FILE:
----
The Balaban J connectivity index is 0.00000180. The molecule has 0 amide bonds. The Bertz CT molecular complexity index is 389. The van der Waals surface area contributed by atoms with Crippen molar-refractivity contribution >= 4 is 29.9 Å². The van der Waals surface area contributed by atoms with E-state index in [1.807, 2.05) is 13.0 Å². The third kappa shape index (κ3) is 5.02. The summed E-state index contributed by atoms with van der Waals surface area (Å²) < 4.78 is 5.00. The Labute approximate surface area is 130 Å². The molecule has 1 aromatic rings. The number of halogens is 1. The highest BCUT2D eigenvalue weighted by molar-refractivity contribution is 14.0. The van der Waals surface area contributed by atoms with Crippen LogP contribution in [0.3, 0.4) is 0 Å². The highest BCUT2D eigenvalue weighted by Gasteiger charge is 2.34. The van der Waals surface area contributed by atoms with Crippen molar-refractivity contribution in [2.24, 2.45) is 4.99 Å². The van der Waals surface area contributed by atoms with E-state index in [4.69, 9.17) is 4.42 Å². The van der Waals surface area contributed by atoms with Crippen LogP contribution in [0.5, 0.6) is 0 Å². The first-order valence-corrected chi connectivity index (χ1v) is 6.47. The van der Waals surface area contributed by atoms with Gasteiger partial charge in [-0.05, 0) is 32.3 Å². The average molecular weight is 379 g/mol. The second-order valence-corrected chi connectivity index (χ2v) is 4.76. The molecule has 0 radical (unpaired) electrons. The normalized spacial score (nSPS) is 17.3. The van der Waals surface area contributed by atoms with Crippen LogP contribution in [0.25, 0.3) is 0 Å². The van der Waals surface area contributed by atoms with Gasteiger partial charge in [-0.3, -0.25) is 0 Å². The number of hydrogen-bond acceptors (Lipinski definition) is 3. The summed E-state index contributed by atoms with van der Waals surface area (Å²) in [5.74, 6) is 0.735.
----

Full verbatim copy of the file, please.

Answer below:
The Balaban J connectivity index is 0.00000180. The molecule has 0 amide bonds. The Bertz CT molecular complexity index is 389. The van der Waals surface area contributed by atoms with Crippen molar-refractivity contribution >= 4 is 29.9 Å². The van der Waals surface area contributed by atoms with E-state index in [1.807, 2.05) is 13.0 Å². The third kappa shape index (κ3) is 5.02. The summed E-state index contributed by atoms with van der Waals surface area (Å²) < 4.78 is 5.00. The Labute approximate surface area is 130 Å². The molecule has 1 aromatic rings. The number of halogens is 1. The highest BCUT2D eigenvalue weighted by molar-refractivity contribution is 14.0. The van der Waals surface area contributed by atoms with Crippen LogP contribution in [0.3, 0.4) is 0 Å². The highest BCUT2D eigenvalue weighted by Gasteiger charge is 2.34. The van der Waals surface area contributed by atoms with Crippen molar-refractivity contribution in [2.24, 2.45) is 4.99 Å². The van der Waals surface area contributed by atoms with E-state index in [4.69, 9.17) is 4.42 Å². The van der Waals surface area contributed by atoms with Crippen LogP contribution in [0.5, 0.6) is 0 Å². The first-order valence-corrected chi connectivity index (χ1v) is 6.47. The van der Waals surface area contributed by atoms with Gasteiger partial charge in [-0.05, 0) is 32.3 Å². The average molecular weight is 379 g/mol. The second-order valence-corrected chi connectivity index (χ2v) is 4.76. The molecule has 0 radical (unpaired) electrons. The normalized spacial score (nSPS) is 17.3. The van der Waals surface area contributed by atoms with Crippen LogP contribution in [0.25, 0.3) is 0 Å². The van der Waals surface area contributed by atoms with Gasteiger partial charge in [-0.3, -0.25) is 0 Å². The number of hydrogen-bond acceptors (Lipinski definition) is 3. The summed E-state index contributed by atoms with van der Waals surface area (Å²) in [5.74, 6) is 0.735.